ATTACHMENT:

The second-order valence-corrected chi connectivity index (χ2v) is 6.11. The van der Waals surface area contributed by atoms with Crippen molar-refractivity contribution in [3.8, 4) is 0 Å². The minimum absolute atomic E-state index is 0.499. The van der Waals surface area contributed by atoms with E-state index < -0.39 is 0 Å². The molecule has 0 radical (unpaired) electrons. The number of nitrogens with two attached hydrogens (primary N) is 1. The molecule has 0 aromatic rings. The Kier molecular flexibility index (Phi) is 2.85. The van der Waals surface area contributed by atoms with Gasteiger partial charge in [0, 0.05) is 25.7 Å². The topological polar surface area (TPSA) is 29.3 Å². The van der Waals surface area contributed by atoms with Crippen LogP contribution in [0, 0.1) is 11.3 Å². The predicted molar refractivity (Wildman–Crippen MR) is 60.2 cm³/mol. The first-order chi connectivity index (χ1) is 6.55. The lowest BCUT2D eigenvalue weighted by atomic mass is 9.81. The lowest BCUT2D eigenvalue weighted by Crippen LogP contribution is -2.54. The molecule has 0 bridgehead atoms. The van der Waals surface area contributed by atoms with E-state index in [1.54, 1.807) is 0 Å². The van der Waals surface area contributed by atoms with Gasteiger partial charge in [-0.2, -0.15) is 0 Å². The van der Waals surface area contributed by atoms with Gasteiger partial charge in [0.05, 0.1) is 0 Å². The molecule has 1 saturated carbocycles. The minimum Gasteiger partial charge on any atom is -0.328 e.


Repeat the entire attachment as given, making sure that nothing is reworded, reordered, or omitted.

The second-order valence-corrected chi connectivity index (χ2v) is 6.11. The van der Waals surface area contributed by atoms with Crippen molar-refractivity contribution in [3.8, 4) is 0 Å². The minimum absolute atomic E-state index is 0.499. The van der Waals surface area contributed by atoms with E-state index < -0.39 is 0 Å². The molecule has 0 radical (unpaired) electrons. The number of nitrogens with two attached hydrogens (primary N) is 1. The molecule has 0 aromatic rings. The Kier molecular flexibility index (Phi) is 2.85. The van der Waals surface area contributed by atoms with Gasteiger partial charge in [0, 0.05) is 25.7 Å². The topological polar surface area (TPSA) is 29.3 Å². The van der Waals surface area contributed by atoms with Crippen LogP contribution in [0, 0.1) is 11.3 Å². The predicted molar refractivity (Wildman–Crippen MR) is 60.2 cm³/mol. The first-order chi connectivity index (χ1) is 6.55. The lowest BCUT2D eigenvalue weighted by atomic mass is 9.81. The lowest BCUT2D eigenvalue weighted by Crippen LogP contribution is -2.54. The molecule has 0 bridgehead atoms. The van der Waals surface area contributed by atoms with E-state index in [1.54, 1.807) is 0 Å². The van der Waals surface area contributed by atoms with Gasteiger partial charge in [-0.2, -0.15) is 0 Å². The van der Waals surface area contributed by atoms with Gasteiger partial charge in [0.05, 0.1) is 0 Å². The molecule has 1 saturated carbocycles. The minimum Gasteiger partial charge on any atom is -0.328 e.